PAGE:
Effingham—August 9, 2022—Opposition to building a gas station in the Groundwater Protection District continued to grow last week as Effingham’s Planning Board scheduled a special hearing on the matter.
Reviewing Meena LLC’s Site Plan Application will be the only item on the agenda when the board convenes on Monday, August 22, in Town Hall at 6:30 p.m., according to Board Chair Theresa Swanick.
The date and single topic focus accommodates requests made by the attorneys representing the applicant and opponents of the plan.
The board’s Site Plan Application review was scheduled to start on February 3, but has been repeatedly delayed for procedural reasons, and to facilitate rewrites of the plan based on independent professional reviews by the board’s technical consultant, North Point Engineering.
While the board was setting the hearing date, local lake organization Broad and Leavitt Bay Association (BLBA) and Concord-based American Groundwater Trust became the latest organizations to go public with their concerns about the “Development of Regional Impact” affecting nine communities in New Hampshire and Maine.
At its annual meeting, BLBA, whose 175 property owners make it the largest place-based organization on Ossipee Lake, voted unanimously to oppose the gas station as a threat to the area’s drinking water.
Their letter to the Planning Board cited published data about the site’s unique hydrology and proximity to the Ossipee Aquifer, and noted that Broad Bay and Leavitt Bay have more than 300 private wells for which there is no regular testing for VOCs and other contaminants which could enter the groundwater at the Meena LLC site and migrate to residential and commercial wells.
Well contamination could go undetected without regular testing, the letter stated, placing residents at risk for long term health effects. The letter referenced the struggles of residents in near-by Fryeburg, Maine, where a municipal water supply well serving hundreds of customers was shut down after tests showed the presence of contaminants.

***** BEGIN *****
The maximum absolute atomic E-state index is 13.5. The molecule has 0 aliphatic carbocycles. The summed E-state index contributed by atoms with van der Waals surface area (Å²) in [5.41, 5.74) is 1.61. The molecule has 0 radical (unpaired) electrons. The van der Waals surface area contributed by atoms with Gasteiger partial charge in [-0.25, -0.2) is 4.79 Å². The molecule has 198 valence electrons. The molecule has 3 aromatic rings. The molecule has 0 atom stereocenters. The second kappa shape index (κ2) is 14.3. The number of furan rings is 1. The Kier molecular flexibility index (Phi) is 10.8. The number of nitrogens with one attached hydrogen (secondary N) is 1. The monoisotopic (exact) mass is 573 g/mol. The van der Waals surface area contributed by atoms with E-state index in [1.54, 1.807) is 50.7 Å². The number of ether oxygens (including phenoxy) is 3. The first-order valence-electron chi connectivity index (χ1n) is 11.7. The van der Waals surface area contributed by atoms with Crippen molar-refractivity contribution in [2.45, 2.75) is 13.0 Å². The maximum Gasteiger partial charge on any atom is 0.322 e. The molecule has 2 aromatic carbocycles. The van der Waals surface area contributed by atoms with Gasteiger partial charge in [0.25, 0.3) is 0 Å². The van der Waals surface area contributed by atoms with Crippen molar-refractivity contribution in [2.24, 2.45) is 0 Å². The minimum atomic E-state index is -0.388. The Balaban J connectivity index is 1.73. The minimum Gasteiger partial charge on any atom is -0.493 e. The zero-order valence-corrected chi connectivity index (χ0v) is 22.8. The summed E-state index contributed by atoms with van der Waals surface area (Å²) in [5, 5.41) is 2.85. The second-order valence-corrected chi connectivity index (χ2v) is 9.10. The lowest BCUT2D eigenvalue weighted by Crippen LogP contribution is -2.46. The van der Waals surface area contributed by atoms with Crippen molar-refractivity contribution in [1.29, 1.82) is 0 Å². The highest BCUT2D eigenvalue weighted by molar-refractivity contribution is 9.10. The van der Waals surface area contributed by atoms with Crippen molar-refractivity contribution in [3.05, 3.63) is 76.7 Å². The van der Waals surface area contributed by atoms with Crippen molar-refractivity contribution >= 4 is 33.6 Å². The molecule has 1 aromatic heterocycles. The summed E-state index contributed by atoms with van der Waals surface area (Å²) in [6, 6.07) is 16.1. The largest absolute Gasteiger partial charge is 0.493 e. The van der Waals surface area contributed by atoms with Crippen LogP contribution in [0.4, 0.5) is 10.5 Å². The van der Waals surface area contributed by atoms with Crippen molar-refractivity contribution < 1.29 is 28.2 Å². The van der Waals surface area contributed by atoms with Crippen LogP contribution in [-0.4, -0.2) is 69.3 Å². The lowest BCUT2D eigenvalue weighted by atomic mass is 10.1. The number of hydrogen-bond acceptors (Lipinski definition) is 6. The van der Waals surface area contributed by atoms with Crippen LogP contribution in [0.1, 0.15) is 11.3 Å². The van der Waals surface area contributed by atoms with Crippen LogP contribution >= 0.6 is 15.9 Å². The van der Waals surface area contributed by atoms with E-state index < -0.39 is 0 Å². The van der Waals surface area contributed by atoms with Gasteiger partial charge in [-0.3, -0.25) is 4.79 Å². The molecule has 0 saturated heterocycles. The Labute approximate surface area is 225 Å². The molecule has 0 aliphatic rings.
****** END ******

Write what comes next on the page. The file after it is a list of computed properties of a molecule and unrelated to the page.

“Do the right thing,” BLBA President Kyle Copeland and Board Secretary Gloria Villari wrote.
“Show your support for the citizenship in your town, your surrounding towns, your state and surrounding states.”
Copeland said a copy of the letter was sent to the Ossipee Select Board, as many of the lake organization’s members are Ossipee taxpayers. In April, Ossipee Select Board Chair Jonathan Smith issued a qualified “endorsement” of the gas station plan, which is on Ossipee’s town border. Other Ossipee boards followed suit.
At American Ground Water Trust, Executive Director Andrew Stone said he felt so strongly about the issue he decided to write a follow-up letter to one he sent to the Planning Board in April, since “It seems the issue has not yet been resolved.”
Stone, whose Concord-based organization focuses on the protection and sustainability of groundwater resources nationally, said three out of five New Hampshire residents rely on private wells for their drinking water, making it a key factor in his concern about the Meena LLC site.
“Once an aquifer source is contaminated, it is a permanent loss of essential environmental and economic inventory,” he wrote.
“The Ossipee Aquifer can’t move. A gas station can be sited in a different place,” he concluded.
More than 65 letters have been received by the Planning Board from individuals and non-profit organizations, including N.H. Lakes, Northern Forest Resources, Saco River Corridor Commission, and the Society for the Protection of New Hampshire Forests, the latter of which said “the protection of water supply lands and important aquatic resources…should be paramount for organizations, municipalities and state agencies.”
The Town of Freedom and Tamworth’s Planning Board have written letters opposing the plan, and elected municipal officials in Parsonsfield, Eaton, Effingham, Tamworth and Sandwich have submitted their concerns about the development’s threat to drinking water.
A recent petition to the Planning Board signed by more than 660 people also reflected a wide geographic spread. It asked the board to have North Point Engineering review the entire Meena LLC Site Plan Application rather than just parts of it.
On April 7 the board voted to hire North Point to evaluate “the application and all materials submitted,” according to the meeting minutes. Without explanation, however, the review was limited to two parts of the document, according to North Point’s initial report.
The Planning Board has not yet ruled on the petition, and a majority of the Site Plan Application remains unreviewed by an independent third-party.